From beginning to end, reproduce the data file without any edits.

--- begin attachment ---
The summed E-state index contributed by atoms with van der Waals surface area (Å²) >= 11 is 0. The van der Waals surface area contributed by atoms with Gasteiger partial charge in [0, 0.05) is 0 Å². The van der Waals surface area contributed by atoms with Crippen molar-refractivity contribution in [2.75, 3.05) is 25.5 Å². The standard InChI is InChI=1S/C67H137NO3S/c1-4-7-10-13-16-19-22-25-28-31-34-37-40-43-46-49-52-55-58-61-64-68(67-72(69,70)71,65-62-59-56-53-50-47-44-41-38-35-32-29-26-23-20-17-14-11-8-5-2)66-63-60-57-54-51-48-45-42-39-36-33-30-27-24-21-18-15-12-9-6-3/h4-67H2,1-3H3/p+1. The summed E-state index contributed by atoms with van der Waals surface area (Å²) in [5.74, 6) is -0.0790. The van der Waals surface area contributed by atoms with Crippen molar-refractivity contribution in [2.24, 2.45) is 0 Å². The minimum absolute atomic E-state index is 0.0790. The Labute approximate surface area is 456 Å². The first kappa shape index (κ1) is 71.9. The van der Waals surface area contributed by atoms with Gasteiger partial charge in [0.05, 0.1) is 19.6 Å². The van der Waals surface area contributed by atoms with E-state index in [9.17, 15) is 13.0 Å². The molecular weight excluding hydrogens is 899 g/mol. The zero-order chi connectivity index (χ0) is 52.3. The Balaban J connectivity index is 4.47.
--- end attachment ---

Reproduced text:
The summed E-state index contributed by atoms with van der Waals surface area (Å²) >= 11 is 0. The van der Waals surface area contributed by atoms with Gasteiger partial charge in [0, 0.05) is 0 Å². The van der Waals surface area contributed by atoms with Crippen molar-refractivity contribution in [2.75, 3.05) is 25.5 Å². The standard InChI is InChI=1S/C67H137NO3S/c1-4-7-10-13-16-19-22-25-28-31-34-37-40-43-46-49-52-55-58-61-64-68(67-72(69,70)71,65-62-59-56-53-50-47-44-41-38-35-32-29-26-23-20-17-14-11-8-5-2)66-63-60-57-54-51-48-45-42-39-36-33-30-27-24-21-18-15-12-9-6-3/h4-67H2,1-3H3/p+1. The summed E-state index contributed by atoms with van der Waals surface area (Å²) in [5.74, 6) is -0.0790. The van der Waals surface area contributed by atoms with Crippen molar-refractivity contribution in [2.24, 2.45) is 0 Å². The minimum absolute atomic E-state index is 0.0790. The Labute approximate surface area is 456 Å². The first kappa shape index (κ1) is 71.9. The van der Waals surface area contributed by atoms with Gasteiger partial charge in [0.05, 0.1) is 19.6 Å². The van der Waals surface area contributed by atoms with E-state index in [9.17, 15) is 13.0 Å². The molecular weight excluding hydrogens is 899 g/mol. The zero-order chi connectivity index (χ0) is 52.3. The Balaban J connectivity index is 4.47.